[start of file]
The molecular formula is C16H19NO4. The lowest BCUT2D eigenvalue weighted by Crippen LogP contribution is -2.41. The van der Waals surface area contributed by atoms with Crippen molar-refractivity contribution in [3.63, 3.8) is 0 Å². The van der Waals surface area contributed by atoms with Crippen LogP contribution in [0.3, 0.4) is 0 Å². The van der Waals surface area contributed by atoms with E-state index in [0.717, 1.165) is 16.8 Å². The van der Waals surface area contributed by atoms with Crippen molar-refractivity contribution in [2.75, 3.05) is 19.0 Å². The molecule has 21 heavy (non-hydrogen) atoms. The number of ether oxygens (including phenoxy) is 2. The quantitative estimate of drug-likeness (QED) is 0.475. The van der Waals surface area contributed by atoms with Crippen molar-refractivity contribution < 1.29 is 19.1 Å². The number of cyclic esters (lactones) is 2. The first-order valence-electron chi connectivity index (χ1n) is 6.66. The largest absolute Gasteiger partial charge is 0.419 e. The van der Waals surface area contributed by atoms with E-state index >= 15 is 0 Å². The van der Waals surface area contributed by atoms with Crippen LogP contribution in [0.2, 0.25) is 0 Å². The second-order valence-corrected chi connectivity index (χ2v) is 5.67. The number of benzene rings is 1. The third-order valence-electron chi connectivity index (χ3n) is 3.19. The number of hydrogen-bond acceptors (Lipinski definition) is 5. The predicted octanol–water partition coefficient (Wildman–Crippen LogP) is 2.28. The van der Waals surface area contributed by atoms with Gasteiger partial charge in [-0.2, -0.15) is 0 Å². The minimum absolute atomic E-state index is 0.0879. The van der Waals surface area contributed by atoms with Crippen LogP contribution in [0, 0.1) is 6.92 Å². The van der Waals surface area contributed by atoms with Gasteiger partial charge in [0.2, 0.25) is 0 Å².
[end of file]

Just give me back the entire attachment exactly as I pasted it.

The molecular formula is C16H19NO4. The lowest BCUT2D eigenvalue weighted by Crippen LogP contribution is -2.41. The van der Waals surface area contributed by atoms with Crippen molar-refractivity contribution in [3.63, 3.8) is 0 Å². The van der Waals surface area contributed by atoms with Crippen LogP contribution in [0.3, 0.4) is 0 Å². The van der Waals surface area contributed by atoms with E-state index in [0.717, 1.165) is 16.8 Å². The van der Waals surface area contributed by atoms with Crippen molar-refractivity contribution in [2.75, 3.05) is 19.0 Å². The molecule has 21 heavy (non-hydrogen) atoms. The number of ether oxygens (including phenoxy) is 2. The quantitative estimate of drug-likeness (QED) is 0.475. The van der Waals surface area contributed by atoms with Crippen molar-refractivity contribution < 1.29 is 19.1 Å². The number of cyclic esters (lactones) is 2. The first-order valence-electron chi connectivity index (χ1n) is 6.66. The largest absolute Gasteiger partial charge is 0.419 e. The van der Waals surface area contributed by atoms with E-state index >= 15 is 0 Å². The van der Waals surface area contributed by atoms with Crippen LogP contribution in [0.2, 0.25) is 0 Å². The second-order valence-corrected chi connectivity index (χ2v) is 5.67. The number of benzene rings is 1. The third-order valence-electron chi connectivity index (χ3n) is 3.19. The number of hydrogen-bond acceptors (Lipinski definition) is 5. The predicted octanol–water partition coefficient (Wildman–Crippen LogP) is 2.28. The van der Waals surface area contributed by atoms with Gasteiger partial charge in [-0.2, -0.15) is 0 Å². The minimum absolute atomic E-state index is 0.0879. The van der Waals surface area contributed by atoms with Crippen LogP contribution in [0, 0.1) is 6.92 Å². The van der Waals surface area contributed by atoms with Gasteiger partial charge in [0.2, 0.25) is 0 Å².